FIG. 4 is still another side-elevational view of the apparatus depicted in FIG. 1. In this figure a first section of the composite strip, detached from the parent strip by a shear-cutting operation, has been advanced to a stacking position.
FIG. 5 is still another side-elevational view of the apparatus of FIG. 1. In this figure several groups have been stacked to form a portion of a packet, and the apparatus is in readiness to advance the parent composite strip so that another section of the parent composite strip may be detached therefrom and stacked upon the already-stacked groups.
FIG. 6 is a side view of a packet of amorphous steel strip that is made by the method of our invention.
FIG. 7 is a top plan view of the packet of FIG. 6.
Referring first to FIGS. 6 and 7, there is shown a packet 5 of amorphous steel strip which is manufactured by the method of our invention. This packet comprises a plurality of groups 6 of amorphous steel strip, each group comprising many thin layers of elongated strip. In each group, the layers of strip have longitudinally-extending edges 7 at opposite sides thereof and transversely-extending edges 8 at opposite ends thereof. In each group the longitudinally-extending edges 7 of the strips at each side of the group are aligned, and the transversely-extending edges 8 of the strips at each end of the group are aligned.
In the packet of FIGS. 6 and 7, the groups 6 are made progressively longer beginning at the bottom (or inside) of the packet and proceeding toward the top (or outside) of the packet. This increased length enables the groups to completely encircle the increasingly greater circumference of the core form as the core form is built up when the packets are wrapped about an arbor, as is shown, for example, in the aforesaid Klappert et al application Ser. No. 463,697. The packets are wrapped about the arbor with their inside, or shortest, group nearest the arbor.
Referring still to FIGS. 6 and 7, adjacent groups in each packet have their transversely-extending ends staggered so that at one end of the packet the adjacent groups underlap, and at the other end of the packet the adjacent groups overlap. This staggering results in distributed type joints in the final core after the above-described wrapping about an arbor.
Referring now to FIG. 1 the composite amorphous metal strip from which the above-described groups and packets are derived is shown at 12. This strip 12 is advanced into its position of FIG. 1 by feeding means schematically shown at 14, which has a normal position to the right of that depicted in FIG. 1. When the feeding means is in its normal position, it grips the composite strip between jaws 14a, 14b and then moves to the left, advancing the composite strip into its position of FIG. 1.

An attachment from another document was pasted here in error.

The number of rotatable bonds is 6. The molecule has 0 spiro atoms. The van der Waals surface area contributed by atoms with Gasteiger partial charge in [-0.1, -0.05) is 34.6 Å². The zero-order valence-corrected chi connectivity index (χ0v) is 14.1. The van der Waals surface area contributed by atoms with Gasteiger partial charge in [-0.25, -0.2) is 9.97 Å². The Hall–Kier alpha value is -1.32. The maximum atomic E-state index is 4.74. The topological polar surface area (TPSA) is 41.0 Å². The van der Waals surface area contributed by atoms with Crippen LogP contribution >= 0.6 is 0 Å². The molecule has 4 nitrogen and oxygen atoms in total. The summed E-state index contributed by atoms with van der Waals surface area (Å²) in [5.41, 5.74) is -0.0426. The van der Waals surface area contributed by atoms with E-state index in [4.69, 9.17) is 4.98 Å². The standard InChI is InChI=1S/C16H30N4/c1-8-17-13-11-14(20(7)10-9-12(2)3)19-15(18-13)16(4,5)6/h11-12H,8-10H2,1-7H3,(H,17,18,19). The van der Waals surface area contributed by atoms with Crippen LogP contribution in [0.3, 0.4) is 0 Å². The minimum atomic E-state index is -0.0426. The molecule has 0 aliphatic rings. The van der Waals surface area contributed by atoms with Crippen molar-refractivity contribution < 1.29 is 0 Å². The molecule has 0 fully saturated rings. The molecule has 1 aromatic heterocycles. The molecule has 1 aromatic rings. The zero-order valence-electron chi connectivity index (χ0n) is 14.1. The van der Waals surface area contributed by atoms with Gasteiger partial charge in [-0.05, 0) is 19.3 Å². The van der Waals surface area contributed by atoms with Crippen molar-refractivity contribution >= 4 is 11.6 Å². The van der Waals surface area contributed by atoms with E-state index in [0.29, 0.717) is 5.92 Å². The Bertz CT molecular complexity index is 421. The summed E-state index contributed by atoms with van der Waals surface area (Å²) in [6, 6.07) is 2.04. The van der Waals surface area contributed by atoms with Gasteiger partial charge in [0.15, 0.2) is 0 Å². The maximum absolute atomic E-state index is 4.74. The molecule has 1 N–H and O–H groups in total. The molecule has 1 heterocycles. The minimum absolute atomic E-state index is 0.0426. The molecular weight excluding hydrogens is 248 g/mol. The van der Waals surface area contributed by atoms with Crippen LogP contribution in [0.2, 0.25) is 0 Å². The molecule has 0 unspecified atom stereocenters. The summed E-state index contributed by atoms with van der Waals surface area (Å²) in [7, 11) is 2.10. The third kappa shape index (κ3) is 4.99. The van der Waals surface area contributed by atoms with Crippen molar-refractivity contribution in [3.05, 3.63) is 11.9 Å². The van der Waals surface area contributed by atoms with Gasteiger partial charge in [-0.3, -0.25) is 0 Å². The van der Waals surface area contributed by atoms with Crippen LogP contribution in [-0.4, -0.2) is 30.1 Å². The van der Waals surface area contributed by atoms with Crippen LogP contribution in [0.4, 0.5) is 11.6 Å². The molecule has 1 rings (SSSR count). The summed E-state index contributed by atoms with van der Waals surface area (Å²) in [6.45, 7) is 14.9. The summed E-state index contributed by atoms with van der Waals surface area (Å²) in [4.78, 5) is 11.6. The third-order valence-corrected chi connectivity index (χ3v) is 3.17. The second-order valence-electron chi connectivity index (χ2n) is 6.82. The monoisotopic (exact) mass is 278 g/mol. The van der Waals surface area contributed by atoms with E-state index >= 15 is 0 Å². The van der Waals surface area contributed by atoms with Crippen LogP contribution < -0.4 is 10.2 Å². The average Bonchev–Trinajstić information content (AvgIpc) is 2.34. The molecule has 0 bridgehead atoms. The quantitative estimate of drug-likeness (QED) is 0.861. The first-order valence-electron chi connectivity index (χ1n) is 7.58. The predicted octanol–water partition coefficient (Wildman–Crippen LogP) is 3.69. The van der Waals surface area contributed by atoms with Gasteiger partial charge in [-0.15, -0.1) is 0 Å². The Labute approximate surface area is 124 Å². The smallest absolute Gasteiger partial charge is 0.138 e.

In its position of FIG. 1, the composite strip 12 is positioned between two shear blades 16 and 18, which are relatively movable in a vertical direction to cut the composite strip by a shearing operation. A preferred form of these shear blades is shown and claimed in U.S. Pat. No. 4,942, 798-Taub et al which is incorporated by reference in the present application. The cutting location is along the plane 17 of FIG. 1.
The leading edge 20 of the composite strip 12 is shown in FIG. 1 in a position where it can be grasped by a car clamp 22, which after such grasping moves to the left to further advance the composite strip, as will soon be described in more detail. The leading edge 20 is raised into a position where it can be easily grasped by the car clamp by means of a raise bar 24. This raise bar 24, which is operated by an air cylinder 26, is lifted by the air cylinder when the leading edge 20 is near its position of FIG 1. After the car clamp 22 has grasped the leading portion of the composite strip 12, the air cylinder 26 lowers the raise bar 24 to a non-interfering position with respect to the composite strip.
The car clamp 22 comprises a C-frame 30 forming a first jaw 32 at one end of the C-frame and an arm 34 pivotally mounted at 36 and forming another jaw 37 at one end of the arm. An air cylinder 39 is carried by the C-frame and comprises a movable piston 40 and a piston rod 42 coupled to the piston and pivotally connected at its lower end to the arm 34. When the piston 40 is operated in a downward direction, it pivots the arm 34 counterclockwise about pivot 36, causing jaw 37 to approach jaw 32, thereby gripping the leading end of the composite strip between the jaws.
The car clamp 22 is positioned a small distance above a supporting table 45 and is movable along the length of the table by indexing means 47 schematically shown in FIG. 2. This indexing means 47, in the illustrated embodiment, comprises a chain and sprocket drive 50 that is capable of advancing its chain 51 (as indicated by arrow 49) along the desired path of movement of the composite strip. The car clamp 22 is mechanically coupled to the chain 51, as shown schematically at 53, so that when the chain is driven by its sprockets 52 in the direction of arrow 49, the car clamp, then grasping the leading portion of the composite strip, advances the composite strip into the position depicted in FIG. 3. During such advancing motion, the jaws 14a and 14b of the upstream feeding means are separated and do not grip the composite strip.
When the leading end of the composite strip 12 arrives in its position of FIG. 3, the jaws of the upstream feeding means 14 are operated toward each other to again grip the composite strip so that the strip is held taut between the car clamp 22 and the upstream feeding means, following which a shear-cutting operation is effected by the blades 16 and 18. This cutting operation detaches the leading portion of the composite strip 12 from the remainder of the composite strip, thereby producing a detached section 54 and forming a new leading edge at the cutting location 17 on the remainder of the composite strip.